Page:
I’m not the kind of person who typically rants against the evils of technology, Facebook, and social media. Technology, Facebook, and social media aren’t inherently evil. I love technology. I use Facebook. I tweet. I use Facetime on my iPhone. I make video calls on Skype. I send text messages. I use Yahoo chat. I use Google chat. If there’s an electronic medium of communication, chances are I’m using it or have used it. So, let’s just clear the virtual airwaves here. This is not a rant.

Let’s Meet Face to Face: Three Reasons Why We Need Genuine Personal Interaction

Instead, it’s a kindhearted suggestion, spoken as much to motivate myself as it is to encourage the church at large. To state it simply, face to face interaction is important for Christian fellowship, discipleship, and evangelism. Let’s do it more.

Why is face to face interaction so important for Christians? It’s not enough to just say “the early church did it!” (The early church, if you will remember, also wore different clothes, ate different food, held different jobs, and lived in a different millennium.) There are other reasons, many reasons actually, why face to face interaction is important. I’ll mention just three.

  1. Face to face interaction allows true openness. No matter how genuine you attempt to be online, there is some degree of artificiality to your interaction. Due to the partly-concealed nature of online communication, you can portray yourself as you want to be seen. Sure, artificiality is also possible in face-to-face interaction, but it is less likely. Openness allows edification.
  2. Face to face interaction is taken more seriously. When someone gets in their vehicle or on the train, spends money on a ticket or on gas, and takes time to move themselves to a different location, that’s some effort. The more effort we expend in a given activity, the more important that activity becomes. Thus, if someone is spending forty minutes to drive to a certain church each Sunday morning, that indicates how important that particular church is to her. Along the same lines, when you meet with others in person, everyone present expects something meaningful to happen. You’ll listen. You’ll think. And when that happens, quality fellowship can take place.
  3. Face to face interaction builds relationships better. The genuineness of face to face meetings is building material for solid relationships. The shared experience of meeting at a kitchen table, a coffee shop, a restaurant, or a park help to weave the intangible fabric of strength and depth in a relationship. You can’t get that looking into an HD camera built in to the LCD screen of your Macbook Pro. You can’t IM a handshake. You just can’t. Face to face interaction allows a deeper layer of communication, enriched by body language and facial expressions. I’m not trying to get too touchy-feely, but there are just some things that can’t be replaced by technology. At least not yet. Maybe not ever.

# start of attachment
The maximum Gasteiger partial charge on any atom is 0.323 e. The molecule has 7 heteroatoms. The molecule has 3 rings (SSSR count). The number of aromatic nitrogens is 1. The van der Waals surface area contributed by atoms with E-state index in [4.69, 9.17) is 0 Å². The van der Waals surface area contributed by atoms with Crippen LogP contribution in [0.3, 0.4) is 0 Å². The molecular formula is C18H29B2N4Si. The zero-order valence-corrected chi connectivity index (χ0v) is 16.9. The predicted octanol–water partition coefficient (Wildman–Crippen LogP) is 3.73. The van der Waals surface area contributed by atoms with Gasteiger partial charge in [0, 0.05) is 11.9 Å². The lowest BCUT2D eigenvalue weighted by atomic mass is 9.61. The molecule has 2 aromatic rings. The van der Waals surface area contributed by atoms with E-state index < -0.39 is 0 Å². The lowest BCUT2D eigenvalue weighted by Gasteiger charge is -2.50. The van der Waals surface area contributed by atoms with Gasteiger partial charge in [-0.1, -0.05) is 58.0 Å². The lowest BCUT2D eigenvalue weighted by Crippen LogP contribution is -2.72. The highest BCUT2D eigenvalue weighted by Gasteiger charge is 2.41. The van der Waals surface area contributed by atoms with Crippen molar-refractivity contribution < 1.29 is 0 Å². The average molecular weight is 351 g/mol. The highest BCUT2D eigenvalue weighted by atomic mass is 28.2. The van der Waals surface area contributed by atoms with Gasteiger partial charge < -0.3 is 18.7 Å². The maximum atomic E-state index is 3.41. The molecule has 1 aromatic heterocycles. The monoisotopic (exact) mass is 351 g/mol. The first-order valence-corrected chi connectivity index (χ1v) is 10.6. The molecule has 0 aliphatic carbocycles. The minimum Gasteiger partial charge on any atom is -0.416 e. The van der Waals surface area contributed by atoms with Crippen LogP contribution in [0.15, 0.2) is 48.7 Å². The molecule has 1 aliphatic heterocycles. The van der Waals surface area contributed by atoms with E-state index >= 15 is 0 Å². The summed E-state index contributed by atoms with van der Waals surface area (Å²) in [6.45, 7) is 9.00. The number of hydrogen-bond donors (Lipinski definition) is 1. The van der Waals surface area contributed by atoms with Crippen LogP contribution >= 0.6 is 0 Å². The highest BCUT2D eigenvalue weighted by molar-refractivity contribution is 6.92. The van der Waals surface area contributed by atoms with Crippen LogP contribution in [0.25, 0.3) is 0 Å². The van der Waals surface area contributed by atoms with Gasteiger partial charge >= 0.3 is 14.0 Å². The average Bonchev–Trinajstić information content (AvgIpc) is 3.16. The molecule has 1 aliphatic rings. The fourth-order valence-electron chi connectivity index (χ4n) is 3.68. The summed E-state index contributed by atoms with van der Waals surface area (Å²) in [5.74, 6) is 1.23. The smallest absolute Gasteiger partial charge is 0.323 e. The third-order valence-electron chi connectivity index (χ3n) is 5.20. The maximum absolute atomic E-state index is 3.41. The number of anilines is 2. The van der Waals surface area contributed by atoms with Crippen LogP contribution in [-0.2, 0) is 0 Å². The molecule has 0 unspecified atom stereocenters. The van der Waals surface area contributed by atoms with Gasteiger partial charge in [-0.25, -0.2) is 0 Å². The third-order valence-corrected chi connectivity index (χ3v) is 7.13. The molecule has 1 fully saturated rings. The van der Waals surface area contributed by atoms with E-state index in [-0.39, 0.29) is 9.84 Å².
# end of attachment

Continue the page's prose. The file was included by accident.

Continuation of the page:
The Christian life is about forming relationships, and building community. Whether you’re meeting for coffee and prayer with a Christian brother from your local church, having an evening meal with a neighborhood family for evangelism, or having a casual Bible study in a local park, face to face interaction can be a part of it. Building community and forming relationships best happens face to face.

I’m not going to uninstall Skype anytime soon. And I certainly will respond if you happen to IM me during the day, but I also need face to face interaction. I think we all do.

About The Author

Daniel Threlfall

Daniel Threlfall has been writing church ministry articles for more than 10 years. With his background and training (M.A., M.Div.), Daniel is passionate about inspiring pastors and volunteers in their service to the King. Daniel is devoted to his family, nerdy about SEO, and drinks coffee with no cream or sugar. Learn more about Daniel at his blog and twitter.

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One Response

  1. Bryant Evans

    Thanks for a fine article. As a minister it goes to the heart of why the church was so important to Jesus. All of the things you mention here are inherent in the functioning of the church. When we assemble together with enjoy all the benefits you mention. Have you noticed that there are non lone ranger Christians in the Bible? Perhaps it is because we need one another even more than we know.

    Thanks for the good thoughts!

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